I recently decided to re-do my personal AWS accounts using AWS IAM Identity Center (SSO) and AWS Control Tower. For reasons mostly having to do with house keeping, I decided to start from scratch with a new parent account and migrate things in while cleaning up others.
It’s pretty trivial to move a whole account over from one AWS Organization to another, but I didn’t want to do it this way, as I had a whole new structure in mind, and wanted a fresh and new environment to work in.
Most things were pretty easy to replicate in the new accounts. I use the AWS CDK as much as possible, so it wasn’t too hard to re-deploy the handful of side projects I have going.
All good, but what to do about my 5TB stored in Amazon S3 Glacier Deep Archive?
About two years ago, I decided to zip up a whole bunch of files and put them somewhere for a future look. There are about 10 zip files, which add up to nearly 5TB. So, I ordered an AWS Snowcone, and put them on S3, and moved them to Glacier Deep Archive. It all went amazingly well, and the files have been sitting there, untouched all this time. I figure it’s kinda like the stuff I have sitting in a storage unit in Brooklyn. Eventually, I’ll get around to sorting through it all, and deciding what to trash and what to keep. But for now, Deep Archive is a nice resting place.
To move 5TB from one account to another, I needed to follow these steps.
- Restore the files. (This can take a couple days)
- Create a bucket policy to allow access from the destination account
- Do the transfer
- Tier the transferred files back to Deep Archive
- Delete the source files
I was a little worried this would cost me a lot of money. Restoring 5TB back to S3 Standard comes with some costs. Since it had been over 180 days, I wouldn’t have to pay for early restoration or early deletion. But, once I restored the data, I’d be paying for the data itself in both Deep Archive and S3 Standard while I completed the transfer to the new account. I’d also have to pay for the retrieval, which would be $0.0025 per GB using the lowest cost “Bulk Retrieval” option.
Fortunately, transferring files between S3 buckets in the same region is pretty fast. I used the AWS CLI to do the transfer with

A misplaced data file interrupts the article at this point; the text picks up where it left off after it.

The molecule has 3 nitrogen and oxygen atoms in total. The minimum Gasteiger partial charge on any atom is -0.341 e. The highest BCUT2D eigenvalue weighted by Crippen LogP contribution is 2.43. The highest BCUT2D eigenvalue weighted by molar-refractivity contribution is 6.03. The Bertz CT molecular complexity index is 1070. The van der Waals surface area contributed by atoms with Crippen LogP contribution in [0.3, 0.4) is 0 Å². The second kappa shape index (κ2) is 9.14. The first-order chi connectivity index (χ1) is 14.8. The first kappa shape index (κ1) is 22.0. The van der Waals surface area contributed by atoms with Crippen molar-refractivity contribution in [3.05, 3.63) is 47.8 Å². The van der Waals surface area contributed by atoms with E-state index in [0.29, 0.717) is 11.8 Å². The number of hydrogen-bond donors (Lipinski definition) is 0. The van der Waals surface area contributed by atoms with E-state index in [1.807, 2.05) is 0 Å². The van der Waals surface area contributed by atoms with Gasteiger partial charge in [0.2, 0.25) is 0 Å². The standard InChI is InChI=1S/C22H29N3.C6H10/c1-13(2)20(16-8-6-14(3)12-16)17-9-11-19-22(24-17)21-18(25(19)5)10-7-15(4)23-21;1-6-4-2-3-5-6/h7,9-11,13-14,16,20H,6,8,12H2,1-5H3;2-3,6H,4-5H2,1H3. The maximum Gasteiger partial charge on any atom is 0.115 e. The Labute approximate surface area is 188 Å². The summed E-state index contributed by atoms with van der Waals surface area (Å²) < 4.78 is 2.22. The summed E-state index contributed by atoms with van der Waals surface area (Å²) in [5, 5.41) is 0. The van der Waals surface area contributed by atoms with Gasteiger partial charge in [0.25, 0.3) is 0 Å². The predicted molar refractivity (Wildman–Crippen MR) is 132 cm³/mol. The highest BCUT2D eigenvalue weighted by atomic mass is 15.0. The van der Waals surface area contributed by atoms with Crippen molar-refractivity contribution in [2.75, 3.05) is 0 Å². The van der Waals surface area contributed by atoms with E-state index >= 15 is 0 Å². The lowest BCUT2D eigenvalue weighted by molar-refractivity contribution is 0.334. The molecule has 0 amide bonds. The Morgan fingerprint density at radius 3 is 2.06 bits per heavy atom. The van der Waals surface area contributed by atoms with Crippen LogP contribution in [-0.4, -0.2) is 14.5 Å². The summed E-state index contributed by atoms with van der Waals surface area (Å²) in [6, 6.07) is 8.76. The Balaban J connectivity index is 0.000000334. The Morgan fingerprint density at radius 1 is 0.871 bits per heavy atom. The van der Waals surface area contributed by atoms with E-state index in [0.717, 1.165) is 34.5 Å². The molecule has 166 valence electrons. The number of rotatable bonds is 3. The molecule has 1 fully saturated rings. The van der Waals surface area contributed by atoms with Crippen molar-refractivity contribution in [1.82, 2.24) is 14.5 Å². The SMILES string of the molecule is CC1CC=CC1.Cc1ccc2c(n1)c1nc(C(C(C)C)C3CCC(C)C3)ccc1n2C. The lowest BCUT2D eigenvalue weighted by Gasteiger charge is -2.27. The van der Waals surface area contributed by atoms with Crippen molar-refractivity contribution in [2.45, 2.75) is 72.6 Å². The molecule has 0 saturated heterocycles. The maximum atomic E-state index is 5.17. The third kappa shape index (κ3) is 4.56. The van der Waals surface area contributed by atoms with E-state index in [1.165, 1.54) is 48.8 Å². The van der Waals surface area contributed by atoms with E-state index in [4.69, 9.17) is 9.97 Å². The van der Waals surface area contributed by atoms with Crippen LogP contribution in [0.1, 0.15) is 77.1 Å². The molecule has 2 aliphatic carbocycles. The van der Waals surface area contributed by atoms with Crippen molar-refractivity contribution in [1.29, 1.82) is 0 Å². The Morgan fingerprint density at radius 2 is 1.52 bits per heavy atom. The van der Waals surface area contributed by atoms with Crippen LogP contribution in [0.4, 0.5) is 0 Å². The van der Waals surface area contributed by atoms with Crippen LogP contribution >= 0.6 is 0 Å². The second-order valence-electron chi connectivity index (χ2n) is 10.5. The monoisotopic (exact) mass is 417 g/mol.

aws s3 cp and I noticed transfer speeds in the neighborhood of 300-700 MiB/s. The whole process to transfer nearly 5TB took just a few hours.
On the new bucket I set up a 0 day lifecycle policy to tier the files down to Deep Archive. On the old bucket, once the transfer was complete, I just used to console to delete all the old files.
To get through all of this, I found this excellent blog post outlining most of the steps above. One tip I picked up was that the CLI command needed to have the
--force-glacier-transfer flag added. This is because you can’t normally transfer files stored in Glacier, unless they’ve been restored.
Here’s the full command I wound up using.
aws s3 cp s3://my-source-bucket s3://my-new-bucket --force-glacier-transfer --storage-class STANDARD
I also learned about the “Bucket Owner Enforced” setting, which is relatively new, and allows you to ensure that any new objects transferred in from another bucket will take on the new bucket as owner.
Here’s my usage bill on the old account for the week where I did the transfer. You can easily see the spike where I restored the 5TB back to S3 Standard, and then it going away after deleting the files.
And here is my usage bill on the new account for the new data coming in and immediately tiering down to Deep Archive.
Both of these charts include charges for other unrelated data I have in the same accounts. I filtered out a few things to make the charts make as much sense as possible.
In the end, I spent about $12 to do the data restoration, and about $6 for the Standard Storage while doing the transfer.